Small Island Water Security: considering how the past can help secure a safer future
Water security is the capacity of a population to safeguard sustainable access to adequate quantities of acceptable quality water for sustaining livelihoods. Small islands can often face particularly problematic issues surrounding water security with the impacts of precipitation variability and relative sea level change keenly felt on islands with limited rain catchment and fast draining hydrological systems. This paper explores some archaeological case studies on small islands from the Caribbean and the Pacific that have studied long-term human-water relationships to consider how findings can inform current debates surrounding improved water management systems, sustainable island population capacities, early warning systems for water insecurity and the management of island abandonment.
SAA 2015 abstracts made available in tDAR courtesy of the Society for American Archaeology and Center for Digital Antiquity Collaborative Program to improve digital data in archaeology. If you are the author of this presentation you may upload your paper, poster, presentation, or associated data (up to 3 files/30MB) for free. Please visit http://www.tdar.org/SAA2015 for instructions and more information.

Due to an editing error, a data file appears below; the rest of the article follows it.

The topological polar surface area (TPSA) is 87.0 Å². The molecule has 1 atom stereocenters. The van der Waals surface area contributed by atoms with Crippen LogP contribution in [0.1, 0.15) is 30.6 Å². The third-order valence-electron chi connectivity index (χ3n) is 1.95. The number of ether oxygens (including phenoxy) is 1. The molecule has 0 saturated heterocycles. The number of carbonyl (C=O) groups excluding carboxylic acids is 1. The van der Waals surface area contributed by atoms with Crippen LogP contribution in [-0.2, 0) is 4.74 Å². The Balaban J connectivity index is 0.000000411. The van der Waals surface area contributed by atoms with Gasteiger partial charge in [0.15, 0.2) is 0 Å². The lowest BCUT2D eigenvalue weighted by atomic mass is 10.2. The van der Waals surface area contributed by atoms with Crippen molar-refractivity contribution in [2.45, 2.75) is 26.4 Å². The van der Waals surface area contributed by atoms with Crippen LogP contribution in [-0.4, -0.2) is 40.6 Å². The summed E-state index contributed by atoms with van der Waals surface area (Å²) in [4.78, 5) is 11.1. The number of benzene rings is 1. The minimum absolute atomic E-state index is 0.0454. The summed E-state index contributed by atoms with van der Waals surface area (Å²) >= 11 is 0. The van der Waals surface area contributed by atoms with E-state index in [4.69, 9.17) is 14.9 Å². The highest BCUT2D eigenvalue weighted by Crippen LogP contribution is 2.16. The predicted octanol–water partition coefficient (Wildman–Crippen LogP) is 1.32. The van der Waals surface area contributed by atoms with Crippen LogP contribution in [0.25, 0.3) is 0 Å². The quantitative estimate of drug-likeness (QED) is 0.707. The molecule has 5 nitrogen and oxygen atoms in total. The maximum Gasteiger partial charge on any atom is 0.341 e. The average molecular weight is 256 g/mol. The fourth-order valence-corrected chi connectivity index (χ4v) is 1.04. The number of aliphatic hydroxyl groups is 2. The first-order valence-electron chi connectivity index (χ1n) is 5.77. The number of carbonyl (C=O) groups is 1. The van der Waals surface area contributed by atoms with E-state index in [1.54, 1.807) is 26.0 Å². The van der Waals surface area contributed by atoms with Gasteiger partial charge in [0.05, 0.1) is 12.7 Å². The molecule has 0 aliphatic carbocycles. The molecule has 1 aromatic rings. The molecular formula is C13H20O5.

Cite this Record
Small Island Water Security: considering how the past can help secure a safer future. Jago Cooper, Alice Samson. Presented at The 80th Annual Meeting of the Society for American Archaeology, San Francisco, California. 2015 ( tDAR id: 397174)
This Resource is Part of the Following Collections
min long: -90.747; min lat: 3.25 ; max long: -48.999; max lat: 27.683 ;